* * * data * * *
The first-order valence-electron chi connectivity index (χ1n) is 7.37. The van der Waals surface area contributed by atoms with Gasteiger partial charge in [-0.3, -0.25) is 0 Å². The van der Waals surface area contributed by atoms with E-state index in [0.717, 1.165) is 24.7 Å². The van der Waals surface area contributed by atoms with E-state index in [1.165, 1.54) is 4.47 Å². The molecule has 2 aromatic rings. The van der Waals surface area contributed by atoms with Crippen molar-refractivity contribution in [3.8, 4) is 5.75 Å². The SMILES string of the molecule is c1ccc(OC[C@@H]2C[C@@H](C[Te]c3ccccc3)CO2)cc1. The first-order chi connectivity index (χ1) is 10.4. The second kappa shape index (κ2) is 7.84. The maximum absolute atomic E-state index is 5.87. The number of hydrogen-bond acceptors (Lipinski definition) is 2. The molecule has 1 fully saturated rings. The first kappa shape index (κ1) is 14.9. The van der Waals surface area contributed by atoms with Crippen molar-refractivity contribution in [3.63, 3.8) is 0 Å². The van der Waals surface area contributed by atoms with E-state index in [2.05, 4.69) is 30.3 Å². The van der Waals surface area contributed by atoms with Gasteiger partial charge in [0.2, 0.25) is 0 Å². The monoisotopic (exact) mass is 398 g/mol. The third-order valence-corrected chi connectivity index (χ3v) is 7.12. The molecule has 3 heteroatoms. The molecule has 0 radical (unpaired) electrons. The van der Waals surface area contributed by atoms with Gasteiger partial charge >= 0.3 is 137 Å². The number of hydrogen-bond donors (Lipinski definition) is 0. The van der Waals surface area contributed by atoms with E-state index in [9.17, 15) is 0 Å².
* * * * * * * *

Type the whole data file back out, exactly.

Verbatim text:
The first-order valence-electron chi connectivity index (χ1n) is 7.37. The van der Waals surface area contributed by atoms with Gasteiger partial charge in [-0.3, -0.25) is 0 Å². The van der Waals surface area contributed by atoms with E-state index in [0.717, 1.165) is 24.7 Å². The van der Waals surface area contributed by atoms with E-state index in [1.165, 1.54) is 4.47 Å². The molecule has 2 aromatic rings. The van der Waals surface area contributed by atoms with Crippen molar-refractivity contribution in [3.8, 4) is 5.75 Å². The SMILES string of the molecule is c1ccc(OC[C@@H]2C[C@@H](C[Te]c3ccccc3)CO2)cc1. The first-order chi connectivity index (χ1) is 10.4. The second kappa shape index (κ2) is 7.84. The maximum absolute atomic E-state index is 5.87. The number of hydrogen-bond acceptors (Lipinski definition) is 2. The molecule has 1 fully saturated rings. The first kappa shape index (κ1) is 14.9. The van der Waals surface area contributed by atoms with Crippen molar-refractivity contribution in [3.63, 3.8) is 0 Å². The van der Waals surface area contributed by atoms with E-state index in [2.05, 4.69) is 30.3 Å². The van der Waals surface area contributed by atoms with Gasteiger partial charge in [0.2, 0.25) is 0 Å². The monoisotopic (exact) mass is 398 g/mol. The third-order valence-corrected chi connectivity index (χ3v) is 7.12. The molecule has 3 heteroatoms. The molecule has 0 radical (unpaired) electrons. The van der Waals surface area contributed by atoms with Gasteiger partial charge >= 0.3 is 137 Å². The number of hydrogen-bond donors (Lipinski definition) is 0. The van der Waals surface area contributed by atoms with E-state index in [9.17, 15) is 0 Å².